A number of my friends are now preparing themselves for their qualifying exams, a gauntlet that I ran through last Fall. The days that await them remind me of my own such experiences. In retrospect, it was great for me. I also cannot imagine a time in which I was more stressed out.
Part of the stress was the simple fact that I had to work 30-hours a week to support myself, while also spending the rest of that week trying to cram knowledge into my brain for the fateful 12-hour endurance test that is qualifying exams. I do not recommend having a job of any sort while studying for exams. Live in a box on the street instead. It will be less horrible.
Exams are difficult because they are so amorphous. It is hard to predict what they will be like, hard to anticipate exactly what will satisfy your board of professors. Every board is different. Everyone’s experience of exams is different. Most students freak out at some point or another, whether or not they admit it. One of my best friends, Jeremy, was basically reduced to a mechanical existence of books and facts: if you said anything to him, including “hello,” and he’d begin talking about Hauerwas and Lonergan and so forth. He was barely human.
Another friend of mine turned white-faced and inconsolable, features paler and paler as the ominous exams approached. It was as if he saw the face of Death. Or another colleague, describing what it was like for him, said simply, “I read books like my hair was on fire.”
Me, I was capable of appearing relatively calm on the surface while on the inside I had developed a sort of fatalistic madness. I was convinced that all happiness had dissolved from the earth, and that all I would ever do for the rest of my life was work all day and all night to barely survive. My friend, Jeremy, having already emerged the gauntlet, did what he could to remind me that life is not always so grim.
The day just before my exams, I had to give a paper for Lonergan on the Edge. By this point in time, I was insensible to all human emotion. You could have lit Jeremy on fire and I would not have reacted. Although if you try that now, I will get you. I like Jeremy; he is my friend.
But hey, being insensitive to human emotion is in fact excellent for passing exams with flying colors. I say this because that’s how it turned out for me. I was incapable of feeling pain, and I was freaking amazing.
(Have you figured out yet that I love hyperbole?)
Anyway, I was very early aware of the way I was disintegrating under the pressure. So I made the conscious decision to do something about it. I wrote a ridiculous “science fiction” (loosely-termed) story that featured a lot of my Marquette colleagues as the characters. It is possibly the most dramatic and least inventive story in the history of the universe. And it helped to preserve my sanity.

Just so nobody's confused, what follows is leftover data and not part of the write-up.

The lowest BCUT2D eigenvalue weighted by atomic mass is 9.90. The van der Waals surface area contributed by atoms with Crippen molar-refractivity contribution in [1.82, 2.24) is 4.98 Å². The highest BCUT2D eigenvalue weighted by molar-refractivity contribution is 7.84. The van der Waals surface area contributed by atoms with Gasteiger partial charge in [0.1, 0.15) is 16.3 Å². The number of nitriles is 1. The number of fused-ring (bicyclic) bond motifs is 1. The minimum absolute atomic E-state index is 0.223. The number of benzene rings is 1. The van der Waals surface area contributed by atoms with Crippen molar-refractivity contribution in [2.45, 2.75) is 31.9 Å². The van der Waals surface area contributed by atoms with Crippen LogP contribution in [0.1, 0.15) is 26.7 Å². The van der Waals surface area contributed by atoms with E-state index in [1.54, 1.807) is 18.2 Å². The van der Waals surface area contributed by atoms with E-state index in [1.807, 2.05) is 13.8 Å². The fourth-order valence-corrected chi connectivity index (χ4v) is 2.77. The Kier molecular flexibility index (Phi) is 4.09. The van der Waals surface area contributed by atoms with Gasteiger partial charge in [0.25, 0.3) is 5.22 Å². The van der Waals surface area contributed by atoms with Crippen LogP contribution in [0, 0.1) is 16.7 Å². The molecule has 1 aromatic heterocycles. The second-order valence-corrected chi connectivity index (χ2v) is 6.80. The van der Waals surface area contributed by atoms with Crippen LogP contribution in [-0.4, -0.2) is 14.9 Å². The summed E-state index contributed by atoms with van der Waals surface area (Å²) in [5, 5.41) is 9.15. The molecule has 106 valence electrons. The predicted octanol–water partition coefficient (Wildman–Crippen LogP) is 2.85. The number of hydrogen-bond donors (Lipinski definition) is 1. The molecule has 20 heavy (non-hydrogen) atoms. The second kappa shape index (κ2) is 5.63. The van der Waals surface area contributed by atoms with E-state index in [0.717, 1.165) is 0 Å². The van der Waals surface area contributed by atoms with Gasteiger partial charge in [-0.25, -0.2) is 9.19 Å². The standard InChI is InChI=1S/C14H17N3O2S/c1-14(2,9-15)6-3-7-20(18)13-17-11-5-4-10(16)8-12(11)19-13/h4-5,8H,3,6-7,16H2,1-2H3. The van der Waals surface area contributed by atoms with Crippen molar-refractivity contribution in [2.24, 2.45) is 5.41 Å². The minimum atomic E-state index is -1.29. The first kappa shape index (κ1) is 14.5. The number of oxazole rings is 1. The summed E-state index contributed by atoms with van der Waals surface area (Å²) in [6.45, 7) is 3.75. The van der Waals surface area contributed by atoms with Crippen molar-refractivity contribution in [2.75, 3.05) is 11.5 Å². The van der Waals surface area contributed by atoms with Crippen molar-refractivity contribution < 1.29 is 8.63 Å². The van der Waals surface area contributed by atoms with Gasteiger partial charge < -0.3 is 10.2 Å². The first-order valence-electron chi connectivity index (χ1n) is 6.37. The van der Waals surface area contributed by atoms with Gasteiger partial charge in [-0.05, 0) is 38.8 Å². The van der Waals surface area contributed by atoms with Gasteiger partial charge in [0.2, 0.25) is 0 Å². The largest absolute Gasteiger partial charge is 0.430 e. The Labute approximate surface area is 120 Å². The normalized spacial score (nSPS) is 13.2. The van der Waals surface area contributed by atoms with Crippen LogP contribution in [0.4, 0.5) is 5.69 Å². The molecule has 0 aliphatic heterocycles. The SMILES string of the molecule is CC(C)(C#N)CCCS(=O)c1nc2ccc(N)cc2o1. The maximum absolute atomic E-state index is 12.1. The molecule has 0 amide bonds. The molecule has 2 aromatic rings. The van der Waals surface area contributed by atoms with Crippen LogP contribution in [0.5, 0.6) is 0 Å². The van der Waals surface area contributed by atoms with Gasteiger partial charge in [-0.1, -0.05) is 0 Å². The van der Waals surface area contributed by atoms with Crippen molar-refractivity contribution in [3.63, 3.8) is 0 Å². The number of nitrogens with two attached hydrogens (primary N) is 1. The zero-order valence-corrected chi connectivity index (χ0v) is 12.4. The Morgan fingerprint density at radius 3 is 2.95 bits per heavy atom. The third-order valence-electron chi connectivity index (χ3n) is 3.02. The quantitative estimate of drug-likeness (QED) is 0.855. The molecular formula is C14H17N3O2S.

One of the many reasons that I refuse to write fiction is because I have a long and tortured history with fiction-writing. I used to write little stories. I used to – you see, these stories almost destroyed me. I became too lost in them, too hopelessly far away from real life. Shaken into an awareness of how far gone I was threatening to become, I gave them up entirely – and forever. I have never again made a serious attempt at fiction.
There is something dangerous about imagination. An imagination is an immense good, which is why an imagination gone wrong can be so terrible to endure.
But while studying for exams, I made a non-serious attempt to return to fiction. Aware of how a story could briefly help me to escape the pressures of work and study, I deliberately lost myself in one. I lost myself in this short story of impossible ridiculousness. The story was much too absurd for the old dangers of imagination to really find me again.
Besides, I had help. My friends, Nathan and Lisa, constructed much of the story and most of the characters. I gave them a basic, outlandish plot: “These guys are in space in the future, but there is something even more evil that wants to DESTROY THE UNIVERSE.” They contributed something like a real plot to take its place. All I basically had to do was construct the scenes and write them down. This made the story better because it never had a chance to succumb to my desire to DESTROY THE UNIVERSE.
And anyway, can you imagine something more hilariously out-of-place than your closest friends occupying a science fiction epic? It was like Star Wars, but with my friends in it.
I abused everyone with new chapters all summer, heedless of whether they cared. It was a great escape, and some of my friends really got into it along with me. We bonded a bit over something completely fictional and ridiculous. Even though I was stressed, it was fun.
I have included the opening prologue to “The Story” on this post, but I have not included the whole story on this post. (I won’t torture you.) Still, I welcome you to experience the absurdity if you so please. Drop me a note. I warn you now that none of it was written with the intent of being good; only with the intent of having some fun. And, I tell you, it is fun. Especially if you know some of the people who populate it.
First, the prologue: “Unknown Threats.”
Second, I was going to include a cast list, but I am not sure if my friends would be humiliated by this. If you want to know who is who, just ask. Until then, I’ll leave my friends out of it.
Good luck, my friends, on your exams! If you need to try anything nuts to stay a little sane, believe me: I understand.